(This article first appeared in The West Australian, Your Money, on the 13th December 2021)
This month saw the final nail in the coffin of another major bank’s experiment with financial planning, with the Commonwealth Bank ceasing to provide advice to retail clients.
Instead, customers who have limited financial needs will be referred to a relationship the bank has established with a major insurer. Others are being transferred to an advice network formerly owned by the bank.
None of this came as a surprise, with the CBA flagging the move in July. It was probably inevitable given the retreat by other major banks from financial advice after bad publicity and scrutiny following the Hayne royal commission findings.
It may have, however, come as a surprise to the thousands of CBA customers who paid fees to the bank expecting longterm guidance, service and peace of mind for the next 10 or 20 years, and whose advice needs do not fit the newly announced insurance-centric referral service.
But this recent cohort of CBA clients are not alone. In July this year, Andrew Inwood, from CoreData, said their research indicated that as many as two million former bank advice clients now find themselves “unassigned”.
Increased regulatory pressure, changes to compliance regimes, higher education requirements, increased costs and the deadlines to pass new ethics exams has seen adviser numbers plummet, with the latest figures released this month showing a net total loss of advisers on the Financial Advisers Register surpassing 2000 for the year.
So, with the huge number of former bank clients now seeking advice in a non-institutionalised world from a diminishing pool of advisers, what can they expect to find?
A common frustration from institutional advice clients and advisers alike has been the restrictions placed on the scope of advice.
In a model that was historically in-house product centric, advice needs and allocation of advisers could often be compartmentalised according to product needs and amounts of funds being invested. Any questions outside the scope of the institution or allocated adviser could often be met with “I can’t talk to you about that” or a referral to another suitably accredited adviser.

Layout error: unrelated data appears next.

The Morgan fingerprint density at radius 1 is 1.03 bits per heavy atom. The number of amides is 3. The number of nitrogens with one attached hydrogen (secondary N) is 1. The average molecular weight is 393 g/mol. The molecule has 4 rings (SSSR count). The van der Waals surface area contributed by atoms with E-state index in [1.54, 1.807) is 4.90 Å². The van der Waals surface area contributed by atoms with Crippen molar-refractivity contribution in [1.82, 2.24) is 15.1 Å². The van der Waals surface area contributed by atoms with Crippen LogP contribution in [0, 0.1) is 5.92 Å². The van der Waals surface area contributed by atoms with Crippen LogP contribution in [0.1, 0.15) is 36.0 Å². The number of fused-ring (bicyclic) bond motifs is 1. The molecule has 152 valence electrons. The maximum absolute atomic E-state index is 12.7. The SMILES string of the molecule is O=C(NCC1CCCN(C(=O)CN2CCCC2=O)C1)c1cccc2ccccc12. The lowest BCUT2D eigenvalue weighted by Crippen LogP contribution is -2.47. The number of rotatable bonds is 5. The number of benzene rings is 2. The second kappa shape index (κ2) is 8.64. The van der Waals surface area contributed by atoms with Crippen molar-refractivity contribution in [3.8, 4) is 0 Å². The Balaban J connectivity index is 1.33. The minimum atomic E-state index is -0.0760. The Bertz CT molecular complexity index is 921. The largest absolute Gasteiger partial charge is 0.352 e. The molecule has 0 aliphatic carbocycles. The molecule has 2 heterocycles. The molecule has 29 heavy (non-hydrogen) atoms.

Common areas that could be excluded could include property, aged care, self-managed super, estate planning, Centrelink, direct share ownership, advice within complex business structures, borrowing to invest, and many others.
It could be argued that these are basic and fundamental topics of advice and guidance to retail clients, and are certainly readily available in suitably resourced and licensed privately owned boutique firms which often have a broad network of ancillary service providers they have trusted relationships with.
Most privately owned practices will have long-term, steady and often tied-in leadership and senior advice teams. Resourcing is not being dictated by distant finance departments. The owners of these businesses are not only financially invested, they are emotionally invested in their businesses and their brand.
In addition to a primary adviser, you will probably have in-depth contact and involvement from the practice principal, technical advisers, associate advisers and account managers who are locally based in the office you will be visiting, and not sourced from a remote central pool.
FEES WILL BE HIGHER
Standalone financial planning firms need to commercialise the process of delivering advice without relying on subsidies from inhouse financial products. There is no scope for lossleading activity topped up from in the past undisclosed revenue streams, and certainly there are no deep pockets to prop up non-performing parts of the business.
The subsidised institutional model has distorted what clients thought was a fair fee to pay for advice. But as we can now see, this could no longer be sustained when the vertically integrated model was removed.
Privately owned firms need to stand on their own two feet, with a transparent and unsubsidised fee structure. As a result, fees will be higher, and advice delivery will be sustainable.
The bank-owned vertically integrated model had its place in providing cost-effective services to many retail clients who had uncomplex requirements.
Heightened regulatory and compliance pressures has significantly driven up the cost of providing comprehensive advice services., and as a result, advice has become unattainable for many ordinary Australians.
You may find that the unsubsidised fee structure will not fit into your advice needs, and as a result it could be difficult to find an adviser who can justify taking you on. This is certainly an unfortunate and unintended consequence of the royal commission.
Raymond Pecotic is managing director of Empire Financial Group